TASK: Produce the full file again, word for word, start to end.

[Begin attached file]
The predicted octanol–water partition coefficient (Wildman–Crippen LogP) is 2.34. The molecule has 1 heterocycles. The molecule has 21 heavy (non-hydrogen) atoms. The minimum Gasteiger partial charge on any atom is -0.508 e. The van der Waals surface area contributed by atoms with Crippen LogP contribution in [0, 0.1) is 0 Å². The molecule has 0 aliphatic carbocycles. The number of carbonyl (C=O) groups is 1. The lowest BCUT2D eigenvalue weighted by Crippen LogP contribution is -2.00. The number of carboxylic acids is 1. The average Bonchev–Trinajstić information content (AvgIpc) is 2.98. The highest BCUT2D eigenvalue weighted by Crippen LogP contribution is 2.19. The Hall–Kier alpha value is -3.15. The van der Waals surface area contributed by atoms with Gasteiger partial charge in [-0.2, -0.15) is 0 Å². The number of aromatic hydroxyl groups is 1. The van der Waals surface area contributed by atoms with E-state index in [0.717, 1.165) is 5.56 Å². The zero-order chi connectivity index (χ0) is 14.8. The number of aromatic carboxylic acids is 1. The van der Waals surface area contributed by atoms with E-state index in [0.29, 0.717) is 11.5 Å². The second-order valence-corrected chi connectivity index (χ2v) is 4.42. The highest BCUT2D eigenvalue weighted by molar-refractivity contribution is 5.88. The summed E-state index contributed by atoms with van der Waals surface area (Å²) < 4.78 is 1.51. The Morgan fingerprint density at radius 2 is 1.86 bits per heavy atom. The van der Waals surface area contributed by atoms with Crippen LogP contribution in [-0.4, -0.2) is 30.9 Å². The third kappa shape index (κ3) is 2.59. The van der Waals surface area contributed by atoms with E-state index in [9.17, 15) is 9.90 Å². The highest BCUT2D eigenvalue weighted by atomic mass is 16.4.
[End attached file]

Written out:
The predicted octanol–water partition coefficient (Wildman–Crippen LogP) is 2.34. The molecule has 1 heterocycles. The molecule has 21 heavy (non-hydrogen) atoms. The minimum Gasteiger partial charge on any atom is -0.508 e. The van der Waals surface area contributed by atoms with Crippen LogP contribution in [0, 0.1) is 0 Å². The molecule has 0 aliphatic carbocycles. The number of carbonyl (C=O) groups is 1. The lowest BCUT2D eigenvalue weighted by Crippen LogP contribution is -2.00. The number of carboxylic acids is 1. The average Bonchev–Trinajstić information content (AvgIpc) is 2.98. The highest BCUT2D eigenvalue weighted by Crippen LogP contribution is 2.19. The Hall–Kier alpha value is -3.15. The van der Waals surface area contributed by atoms with Gasteiger partial charge in [-0.2, -0.15) is 0 Å². The number of aromatic hydroxyl groups is 1. The van der Waals surface area contributed by atoms with E-state index in [0.717, 1.165) is 5.56 Å². The zero-order chi connectivity index (χ0) is 14.8. The number of aromatic carboxylic acids is 1. The van der Waals surface area contributed by atoms with E-state index in [0.29, 0.717) is 11.5 Å². The second-order valence-corrected chi connectivity index (χ2v) is 4.42. The highest BCUT2D eigenvalue weighted by molar-refractivity contribution is 5.88. The summed E-state index contributed by atoms with van der Waals surface area (Å²) < 4.78 is 1.51. The Morgan fingerprint density at radius 2 is 1.86 bits per heavy atom. The van der Waals surface area contributed by atoms with Crippen LogP contribution in [-0.4, -0.2) is 30.9 Å². The third kappa shape index (κ3) is 2.59. The van der Waals surface area contributed by atoms with E-state index in [9.17, 15) is 9.90 Å². The highest BCUT2D eigenvalue weighted by atomic mass is 16.4.